A people person
I encounter most of my clients at a distance. I’ve had projects that lasted several months and that involved long and complex discussions by email but few if any telephone conversations. This seems perfectly natural to me. It doesn’t work for everyone, though. I recently completed a small project for one local client and I’m in the midst of a large project for another, both of which could easily have been handled entirely by email. But both of these clients are people to whom personal, face-to-face contact is important—more important than the details of the work they’re paying for. They trust their own judgment of the person they make eye contact with and shake hands with more than they trust their judgment of the goods that person delivers. So they make up reasons to stop by. That’s fine with me; I enjoy meeting clients when there’s an opportunity to do so. And it’s an excuse to straighten up the living room.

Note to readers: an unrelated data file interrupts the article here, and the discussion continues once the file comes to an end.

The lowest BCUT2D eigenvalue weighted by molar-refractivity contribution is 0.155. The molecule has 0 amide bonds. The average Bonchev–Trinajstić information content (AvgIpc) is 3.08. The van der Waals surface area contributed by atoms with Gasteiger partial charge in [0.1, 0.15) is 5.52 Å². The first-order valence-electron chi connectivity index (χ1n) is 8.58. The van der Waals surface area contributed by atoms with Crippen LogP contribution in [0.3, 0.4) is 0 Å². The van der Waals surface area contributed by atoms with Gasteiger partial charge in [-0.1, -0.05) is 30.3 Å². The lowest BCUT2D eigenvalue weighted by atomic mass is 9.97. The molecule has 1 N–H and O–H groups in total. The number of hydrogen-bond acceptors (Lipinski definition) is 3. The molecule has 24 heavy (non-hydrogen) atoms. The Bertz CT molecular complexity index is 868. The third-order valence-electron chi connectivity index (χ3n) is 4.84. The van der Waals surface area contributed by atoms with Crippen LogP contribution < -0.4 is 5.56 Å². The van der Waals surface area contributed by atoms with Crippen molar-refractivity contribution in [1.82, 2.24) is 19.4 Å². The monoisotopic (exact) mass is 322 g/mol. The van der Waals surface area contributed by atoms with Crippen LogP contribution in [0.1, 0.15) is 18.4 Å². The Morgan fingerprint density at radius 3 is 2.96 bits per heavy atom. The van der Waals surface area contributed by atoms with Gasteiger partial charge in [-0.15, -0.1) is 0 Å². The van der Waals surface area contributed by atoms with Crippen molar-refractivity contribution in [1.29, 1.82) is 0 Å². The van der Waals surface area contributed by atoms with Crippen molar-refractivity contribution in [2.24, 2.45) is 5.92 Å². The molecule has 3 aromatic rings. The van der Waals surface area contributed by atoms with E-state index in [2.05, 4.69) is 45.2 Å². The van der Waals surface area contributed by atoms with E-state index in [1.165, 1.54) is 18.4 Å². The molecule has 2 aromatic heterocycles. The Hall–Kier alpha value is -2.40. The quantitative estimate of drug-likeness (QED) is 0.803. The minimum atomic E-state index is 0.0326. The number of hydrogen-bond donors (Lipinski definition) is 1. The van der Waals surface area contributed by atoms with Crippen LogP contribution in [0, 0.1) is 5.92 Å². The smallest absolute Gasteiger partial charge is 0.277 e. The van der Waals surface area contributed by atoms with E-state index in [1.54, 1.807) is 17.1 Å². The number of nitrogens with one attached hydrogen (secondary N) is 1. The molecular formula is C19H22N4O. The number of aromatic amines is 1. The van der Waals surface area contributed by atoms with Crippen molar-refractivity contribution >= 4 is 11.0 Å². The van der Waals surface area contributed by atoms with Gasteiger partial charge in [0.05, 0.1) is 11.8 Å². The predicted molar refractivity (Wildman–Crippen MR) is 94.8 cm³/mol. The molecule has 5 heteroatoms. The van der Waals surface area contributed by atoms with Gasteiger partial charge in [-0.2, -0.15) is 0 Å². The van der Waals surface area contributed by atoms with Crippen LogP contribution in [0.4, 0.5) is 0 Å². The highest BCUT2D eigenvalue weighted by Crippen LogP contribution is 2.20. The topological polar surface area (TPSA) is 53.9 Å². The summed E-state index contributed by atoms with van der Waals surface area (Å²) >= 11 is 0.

But I tend to focus on the details of the work and sometimes forget that not everyone cares as much about those details as I do. One day I may be working with a client who admits to being a perfectionist; the next I may be dealing with one who, having shaken my hand, trusts me to produce good work and doesn’t care about the minutiae.
It’s all good.